[ RadSafe ] Thorium nuclear fuel cycle

Brennan, Mike (DOH) Mike.Brennan at DOH.WA.GOV
Thu Nov 19 11:19:04 CST 2009

Dirty bombs are indeed about the scare more than the hazard, and from
that point of view almost any radioactive material will do.  There are a
lot of sources that are hotter and more available than U-233 is likely
to be.  If my  eyeball calculations are correct, U-233 comes in at about
100 grams per curie, which does not compare favorably to the fission
fragments that would be separated out of the fuel at the same time (as
some are neutron poisons, if you were going to fiddle with the fuel, you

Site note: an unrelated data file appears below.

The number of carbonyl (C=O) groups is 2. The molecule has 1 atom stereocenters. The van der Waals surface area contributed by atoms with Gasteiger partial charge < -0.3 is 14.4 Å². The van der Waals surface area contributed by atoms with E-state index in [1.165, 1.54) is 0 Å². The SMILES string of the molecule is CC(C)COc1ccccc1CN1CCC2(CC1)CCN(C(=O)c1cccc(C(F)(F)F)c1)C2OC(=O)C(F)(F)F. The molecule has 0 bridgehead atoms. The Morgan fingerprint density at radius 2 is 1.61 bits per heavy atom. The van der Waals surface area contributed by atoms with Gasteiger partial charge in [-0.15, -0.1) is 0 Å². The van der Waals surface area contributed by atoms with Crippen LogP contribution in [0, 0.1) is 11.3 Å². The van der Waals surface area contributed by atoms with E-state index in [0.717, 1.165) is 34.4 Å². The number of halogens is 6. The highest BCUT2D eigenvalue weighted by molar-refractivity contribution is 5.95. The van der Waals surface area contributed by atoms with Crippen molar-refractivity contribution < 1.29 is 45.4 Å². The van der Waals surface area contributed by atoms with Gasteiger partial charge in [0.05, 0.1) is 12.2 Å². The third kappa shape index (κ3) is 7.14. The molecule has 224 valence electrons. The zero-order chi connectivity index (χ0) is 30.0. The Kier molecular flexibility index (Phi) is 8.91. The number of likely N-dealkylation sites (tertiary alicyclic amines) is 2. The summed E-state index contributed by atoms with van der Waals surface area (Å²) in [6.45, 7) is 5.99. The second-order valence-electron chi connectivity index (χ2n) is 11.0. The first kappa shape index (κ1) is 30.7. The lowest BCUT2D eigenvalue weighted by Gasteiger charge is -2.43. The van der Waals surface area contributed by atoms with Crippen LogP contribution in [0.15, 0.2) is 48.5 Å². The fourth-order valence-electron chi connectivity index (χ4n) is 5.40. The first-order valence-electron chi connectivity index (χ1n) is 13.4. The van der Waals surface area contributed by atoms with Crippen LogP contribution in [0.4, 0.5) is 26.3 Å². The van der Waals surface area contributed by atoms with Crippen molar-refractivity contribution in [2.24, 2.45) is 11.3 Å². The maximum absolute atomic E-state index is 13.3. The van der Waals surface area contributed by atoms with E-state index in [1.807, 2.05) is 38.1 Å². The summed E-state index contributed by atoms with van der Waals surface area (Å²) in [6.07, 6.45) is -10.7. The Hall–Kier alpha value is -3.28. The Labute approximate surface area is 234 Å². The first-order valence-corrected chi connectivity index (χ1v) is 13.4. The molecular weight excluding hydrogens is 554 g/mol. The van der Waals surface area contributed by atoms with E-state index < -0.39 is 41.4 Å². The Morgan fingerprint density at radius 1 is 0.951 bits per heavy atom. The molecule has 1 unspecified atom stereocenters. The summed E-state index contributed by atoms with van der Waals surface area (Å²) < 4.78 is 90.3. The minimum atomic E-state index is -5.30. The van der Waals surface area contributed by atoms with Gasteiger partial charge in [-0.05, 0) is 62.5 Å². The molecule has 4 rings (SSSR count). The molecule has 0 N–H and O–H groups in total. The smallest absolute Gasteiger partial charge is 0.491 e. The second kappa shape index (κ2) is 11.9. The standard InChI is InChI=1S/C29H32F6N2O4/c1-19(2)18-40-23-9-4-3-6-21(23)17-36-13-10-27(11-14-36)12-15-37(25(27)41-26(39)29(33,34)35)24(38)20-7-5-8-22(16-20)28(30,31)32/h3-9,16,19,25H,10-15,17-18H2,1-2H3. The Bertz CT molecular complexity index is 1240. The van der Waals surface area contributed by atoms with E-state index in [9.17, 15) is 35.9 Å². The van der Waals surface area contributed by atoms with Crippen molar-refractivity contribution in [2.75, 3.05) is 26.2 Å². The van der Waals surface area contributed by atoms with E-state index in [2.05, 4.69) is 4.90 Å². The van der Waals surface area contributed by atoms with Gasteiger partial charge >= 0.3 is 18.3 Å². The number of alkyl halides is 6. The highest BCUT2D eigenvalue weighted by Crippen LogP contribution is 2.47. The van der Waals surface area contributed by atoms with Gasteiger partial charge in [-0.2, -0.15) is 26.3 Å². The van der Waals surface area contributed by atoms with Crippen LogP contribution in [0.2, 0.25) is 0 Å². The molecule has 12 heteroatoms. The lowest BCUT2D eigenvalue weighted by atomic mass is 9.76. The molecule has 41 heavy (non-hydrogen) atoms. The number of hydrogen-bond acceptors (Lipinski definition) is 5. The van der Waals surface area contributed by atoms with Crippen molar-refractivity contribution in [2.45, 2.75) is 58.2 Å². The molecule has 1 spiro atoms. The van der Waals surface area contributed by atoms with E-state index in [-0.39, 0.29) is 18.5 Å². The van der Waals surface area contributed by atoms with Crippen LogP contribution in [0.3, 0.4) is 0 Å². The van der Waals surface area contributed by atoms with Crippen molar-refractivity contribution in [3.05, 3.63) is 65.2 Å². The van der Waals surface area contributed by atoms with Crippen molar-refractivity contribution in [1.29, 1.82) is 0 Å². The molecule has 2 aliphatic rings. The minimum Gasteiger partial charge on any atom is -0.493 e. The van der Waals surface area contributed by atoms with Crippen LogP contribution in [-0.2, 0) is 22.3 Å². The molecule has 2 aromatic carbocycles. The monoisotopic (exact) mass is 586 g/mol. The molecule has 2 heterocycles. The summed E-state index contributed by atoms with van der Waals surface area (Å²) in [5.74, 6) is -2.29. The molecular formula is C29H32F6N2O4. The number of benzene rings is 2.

might as well take them out).  

I would feel no more reluctance about a street that had been the target
of a dirty bomb (after clean up) than I would have been before the
attack.  Clean up from rad is way easier to be certain of than clean up
from many chem and any bio attack.

-----Original Message-----
From: John R Johnson [mailto:idias at interchange.ubc.ca] 
Sent: Wednesday, November 18, 2009 3:35 PM
To: George Stanford; Brennan, Mike (DOH)
Cc: radsafe at radlab.nl
Subject: Re: [ RadSafe ] Thorium nuclear fuel cycle

George and Mike

I agree with your comments on using U-233 in a nuclear bomb, but a major

factor in terrorists strategy is the "scare tactic", and "dirty
scare people even if the explosive material is TNT.

If it spreads U-233 and other radioactivity in a city street, I would
not go 
shopping there.

John R Johnson, PhD
4535 West 9th Ave
Vancouver, B. C.
V6R 2E2, Canada
idias at interchange.ubc.ca

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